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The Independent UK
The Independent UK
Johanna Chisholm and Io Dodds

Saskatchewan stabbings: Everything we know about deadly attacks as Canada police hunt remaining suspect

The Canadian Press

Labour Day weekend took a deadly turn in the Canadian province of Saskatchewan after a spate of “abhorrent” stabbings left at least 10 dead and another 18 injured, while authorities issued a dangerous persons alert across the western half of the country as one suspect remained at large.

Meanwhile, the other suspect was found dead with “visible injuries” in a grassy outdoor area on the James Smith Cree Nation, a remote Indigenous community where the attacks occurred across 13 different places.

The Royal Canadian Mounted Police (RCMP) said in a news conference that they believe some of the stabbings to have been targeted, while others were seemingly random.

“It is horrific what has occurred in our province today,” RCMP Assistant Commissioner Rhonda Blackmore said at a news conference in the province’s capital of Regina on Sunday afternoon.

Here’s what we know about the attacks so far:

This combination of images shown during a press conference at the Royal Canadian Mounted Police "F" Division headquarters in Regina, Saskatchewan, on Sunday, Sept. 4, 2022, shows Damien Sanderson, left, and Myles Sanderson (Royal Canadian Mounted Police)

Who are suspects Myles and Damien Sanderson?

A manhunt is currently underway for Myles Sanderson, 30, who is suspected of carrying out the string of stabbings with his brother older Damien.

Police initially said they were unable to disclose the relationship between the two men, as it was part of their ongoing investigation, but revealed on Monday that they were siblings.

Photographs shared by authorities of the two suspects flared out across social media as the manhunt continued overnight into Monday morning.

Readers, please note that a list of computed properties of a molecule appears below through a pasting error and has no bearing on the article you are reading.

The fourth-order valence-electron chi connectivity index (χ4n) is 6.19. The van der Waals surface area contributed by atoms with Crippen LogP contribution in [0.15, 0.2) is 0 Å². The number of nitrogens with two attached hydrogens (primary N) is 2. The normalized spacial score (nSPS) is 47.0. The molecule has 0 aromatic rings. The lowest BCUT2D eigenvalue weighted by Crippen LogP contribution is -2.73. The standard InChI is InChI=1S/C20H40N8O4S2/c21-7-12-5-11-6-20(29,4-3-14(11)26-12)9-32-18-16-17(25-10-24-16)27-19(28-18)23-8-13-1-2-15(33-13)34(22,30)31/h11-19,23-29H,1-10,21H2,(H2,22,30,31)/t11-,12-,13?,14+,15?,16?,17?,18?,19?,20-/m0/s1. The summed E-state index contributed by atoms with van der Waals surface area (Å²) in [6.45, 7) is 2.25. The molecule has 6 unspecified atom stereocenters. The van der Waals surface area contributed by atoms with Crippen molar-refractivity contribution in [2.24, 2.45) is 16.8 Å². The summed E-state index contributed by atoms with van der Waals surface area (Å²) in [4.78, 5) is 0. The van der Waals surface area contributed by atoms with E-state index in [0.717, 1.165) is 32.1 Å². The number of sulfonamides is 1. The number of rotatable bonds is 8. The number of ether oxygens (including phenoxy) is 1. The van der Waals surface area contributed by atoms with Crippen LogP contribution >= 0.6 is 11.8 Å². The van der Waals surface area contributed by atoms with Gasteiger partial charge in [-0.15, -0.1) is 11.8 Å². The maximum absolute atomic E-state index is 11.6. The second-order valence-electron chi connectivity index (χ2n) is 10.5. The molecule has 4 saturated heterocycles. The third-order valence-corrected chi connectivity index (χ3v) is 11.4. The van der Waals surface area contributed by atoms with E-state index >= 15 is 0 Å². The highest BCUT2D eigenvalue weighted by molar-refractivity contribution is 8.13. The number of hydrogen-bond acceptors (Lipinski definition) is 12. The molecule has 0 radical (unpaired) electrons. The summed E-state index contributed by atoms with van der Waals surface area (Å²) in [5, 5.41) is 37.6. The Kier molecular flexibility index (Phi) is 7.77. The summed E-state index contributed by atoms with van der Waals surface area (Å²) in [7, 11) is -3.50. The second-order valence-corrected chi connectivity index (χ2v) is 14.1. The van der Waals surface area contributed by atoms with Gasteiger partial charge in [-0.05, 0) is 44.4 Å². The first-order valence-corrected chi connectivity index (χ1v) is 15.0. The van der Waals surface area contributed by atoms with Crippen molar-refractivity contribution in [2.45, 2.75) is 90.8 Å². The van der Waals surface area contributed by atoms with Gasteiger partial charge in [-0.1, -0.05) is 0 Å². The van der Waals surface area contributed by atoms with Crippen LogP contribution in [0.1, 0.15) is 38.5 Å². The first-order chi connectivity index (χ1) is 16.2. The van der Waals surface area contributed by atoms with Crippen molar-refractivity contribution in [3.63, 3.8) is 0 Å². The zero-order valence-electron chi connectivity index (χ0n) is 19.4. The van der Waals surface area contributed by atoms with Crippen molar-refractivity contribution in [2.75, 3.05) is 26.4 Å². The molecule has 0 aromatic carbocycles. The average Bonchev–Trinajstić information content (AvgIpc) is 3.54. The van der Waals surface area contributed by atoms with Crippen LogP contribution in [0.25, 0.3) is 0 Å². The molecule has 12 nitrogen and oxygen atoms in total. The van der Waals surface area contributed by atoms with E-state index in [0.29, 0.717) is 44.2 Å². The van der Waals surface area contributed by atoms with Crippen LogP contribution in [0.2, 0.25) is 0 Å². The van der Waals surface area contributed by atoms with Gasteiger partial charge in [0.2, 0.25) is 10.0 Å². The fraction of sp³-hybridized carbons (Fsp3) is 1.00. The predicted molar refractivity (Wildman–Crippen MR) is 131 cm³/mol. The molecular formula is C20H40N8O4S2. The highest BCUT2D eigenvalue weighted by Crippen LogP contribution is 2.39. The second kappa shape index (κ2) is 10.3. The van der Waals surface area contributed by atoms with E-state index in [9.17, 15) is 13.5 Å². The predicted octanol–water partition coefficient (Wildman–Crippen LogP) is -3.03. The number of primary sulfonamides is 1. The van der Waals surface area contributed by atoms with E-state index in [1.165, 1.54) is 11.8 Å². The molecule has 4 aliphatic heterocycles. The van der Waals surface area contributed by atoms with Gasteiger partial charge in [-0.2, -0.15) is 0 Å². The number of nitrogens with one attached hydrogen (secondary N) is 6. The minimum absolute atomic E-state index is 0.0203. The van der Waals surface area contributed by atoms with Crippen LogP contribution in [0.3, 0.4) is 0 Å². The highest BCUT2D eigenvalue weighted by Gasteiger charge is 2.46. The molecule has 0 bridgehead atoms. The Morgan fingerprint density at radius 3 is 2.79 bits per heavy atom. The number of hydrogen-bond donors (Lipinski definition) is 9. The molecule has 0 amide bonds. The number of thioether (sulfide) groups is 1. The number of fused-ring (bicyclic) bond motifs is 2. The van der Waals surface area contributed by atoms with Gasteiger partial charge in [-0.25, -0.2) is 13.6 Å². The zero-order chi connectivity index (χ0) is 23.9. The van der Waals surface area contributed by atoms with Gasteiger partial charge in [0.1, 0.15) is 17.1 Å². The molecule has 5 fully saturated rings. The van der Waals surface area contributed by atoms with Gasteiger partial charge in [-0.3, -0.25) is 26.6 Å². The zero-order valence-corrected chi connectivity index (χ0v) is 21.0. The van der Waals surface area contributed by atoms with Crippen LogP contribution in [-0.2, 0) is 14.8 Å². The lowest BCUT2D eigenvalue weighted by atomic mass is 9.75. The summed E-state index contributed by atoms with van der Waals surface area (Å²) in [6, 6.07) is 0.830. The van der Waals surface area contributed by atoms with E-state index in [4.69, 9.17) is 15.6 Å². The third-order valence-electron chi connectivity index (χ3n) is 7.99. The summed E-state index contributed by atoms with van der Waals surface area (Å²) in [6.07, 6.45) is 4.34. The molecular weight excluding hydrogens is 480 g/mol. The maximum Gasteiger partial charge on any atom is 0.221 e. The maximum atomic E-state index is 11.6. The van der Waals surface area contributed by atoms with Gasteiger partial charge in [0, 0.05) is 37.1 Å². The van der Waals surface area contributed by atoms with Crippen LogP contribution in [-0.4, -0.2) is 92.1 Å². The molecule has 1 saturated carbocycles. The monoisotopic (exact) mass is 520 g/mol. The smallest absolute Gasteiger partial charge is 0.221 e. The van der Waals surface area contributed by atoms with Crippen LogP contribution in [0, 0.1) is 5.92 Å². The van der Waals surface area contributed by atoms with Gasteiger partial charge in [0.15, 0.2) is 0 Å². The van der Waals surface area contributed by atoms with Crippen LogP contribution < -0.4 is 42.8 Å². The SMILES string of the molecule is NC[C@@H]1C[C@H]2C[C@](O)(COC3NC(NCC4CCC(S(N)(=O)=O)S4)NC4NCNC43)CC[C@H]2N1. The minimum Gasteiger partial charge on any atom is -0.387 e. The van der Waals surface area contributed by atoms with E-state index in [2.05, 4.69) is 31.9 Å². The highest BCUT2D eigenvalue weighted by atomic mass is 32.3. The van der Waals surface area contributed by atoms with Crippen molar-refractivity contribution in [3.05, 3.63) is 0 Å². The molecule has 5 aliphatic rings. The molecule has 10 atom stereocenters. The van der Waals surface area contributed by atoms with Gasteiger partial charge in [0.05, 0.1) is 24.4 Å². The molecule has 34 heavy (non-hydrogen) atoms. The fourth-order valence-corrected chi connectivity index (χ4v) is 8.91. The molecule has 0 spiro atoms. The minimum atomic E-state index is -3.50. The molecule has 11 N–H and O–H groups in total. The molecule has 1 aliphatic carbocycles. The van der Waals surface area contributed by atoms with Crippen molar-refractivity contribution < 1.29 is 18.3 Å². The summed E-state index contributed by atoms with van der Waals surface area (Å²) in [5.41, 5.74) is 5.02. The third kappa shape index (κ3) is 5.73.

At a press conference on Monday, Ms Blackmore gave few details about how Damien Sanderson died, saying only: “His body was located outdoors in a heavily grassed area in proximity to a house that was being examined.

“We can confirm he has visible injuries. These injuries are not believed to be self inflicted at this point.”

Initially, police believed Myles may have fled around 200 miles south towards Regina, the provincial capital. Police described him as a 30-year-old male, 6ft 1in and 240lbs, with brown hair and brown eyes, and believed to be armed and dangerous.

By Tuesday night, authorities had changed gears about where the suspect could be hiding out after receiving a tip that Myles was possibly spotted back at James Smith Cree Nation on Tuesday afternoon.

That tip, however, proved fruitless and by late that night, the Regina Police Department had conceded that they no longer believed the suspect to be in Regina as once thought.

“Early on Sunday we had information that proved to be reliable that Myles Sanderson was in our community and that as a result, the Regina Police Service was assisting the RCMP in trying to locate him,” the chief began in a video address posted to his Twitter. “Today we received information that was leading us to believe he may no longer be in this community.”

Little is known about the motive of the killings. Ms Blackmore said that Myles Sanderson has a criminal record that “dates back years and includes violence”, and he was reportedly listed as “unlawfully at large” by Saskatchewan Crime Stoppers in May.

According to The Globe and Mail, Chief Bobby Cameron of the Federation of Sovereign Indigenous Nations made a statement suggesting that narcotics were part of the mystery.

“This is the destruction we face when harmful illegal drugs invade our communities, and we demand all authorities to take direction from the chiefs and councils and their membership to create safer and healthier communities for our people,” Mr Cameron said.

The remaining suspect may still be driving the stolen black Nissan Rogue SUV, licence plate 119 MPI, that he and his co-suspect allegedly stole over the weekend. However, police said he may now have switched vehicles.